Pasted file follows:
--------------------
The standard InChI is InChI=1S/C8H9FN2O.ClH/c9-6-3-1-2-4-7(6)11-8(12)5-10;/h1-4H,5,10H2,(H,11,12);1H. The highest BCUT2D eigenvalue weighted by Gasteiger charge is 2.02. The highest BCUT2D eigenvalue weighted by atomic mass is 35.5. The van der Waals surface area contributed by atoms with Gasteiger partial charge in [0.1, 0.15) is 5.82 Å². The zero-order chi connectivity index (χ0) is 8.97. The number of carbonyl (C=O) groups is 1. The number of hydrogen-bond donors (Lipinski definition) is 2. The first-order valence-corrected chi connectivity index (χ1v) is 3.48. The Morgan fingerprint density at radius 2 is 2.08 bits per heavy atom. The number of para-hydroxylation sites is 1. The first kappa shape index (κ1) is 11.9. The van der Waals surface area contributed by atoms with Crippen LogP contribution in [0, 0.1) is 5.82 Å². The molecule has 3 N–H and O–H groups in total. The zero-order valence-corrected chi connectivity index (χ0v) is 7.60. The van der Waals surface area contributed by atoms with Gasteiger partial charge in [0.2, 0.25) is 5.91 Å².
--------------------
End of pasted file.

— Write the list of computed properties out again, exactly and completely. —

The standard InChI is InChI=1S/C8H9FN2O.ClH/c9-6-3-1-2-4-7(6)11-8(12)5-10;/h1-4H,5,10H2,(H,11,12);1H. The highest BCUT2D eigenvalue weighted by Gasteiger charge is 2.02. The highest BCUT2D eigenvalue weighted by atomic mass is 35.5. The van der Waals surface area contributed by atoms with Gasteiger partial charge in [0.1, 0.15) is 5.82 Å². The zero-order chi connectivity index (χ0) is 8.97. The number of carbonyl (C=O) groups is 1. The number of hydrogen-bond donors (Lipinski definition) is 2. The first-order valence-corrected chi connectivity index (χ1v) is 3.48. The Morgan fingerprint density at radius 2 is 2.08 bits per heavy atom. The number of para-hydroxylation sites is 1. The first kappa shape index (κ1) is 11.9. The van der Waals surface area contributed by atoms with Crippen LogP contribution in [0, 0.1) is 5.82 Å². The molecule has 3 N–H and O–H groups in total. The zero-order valence-corrected chi connectivity index (χ0v) is 7.60. The van der Waals surface area contributed by atoms with Gasteiger partial charge in [0.2, 0.25) is 5.91 Å².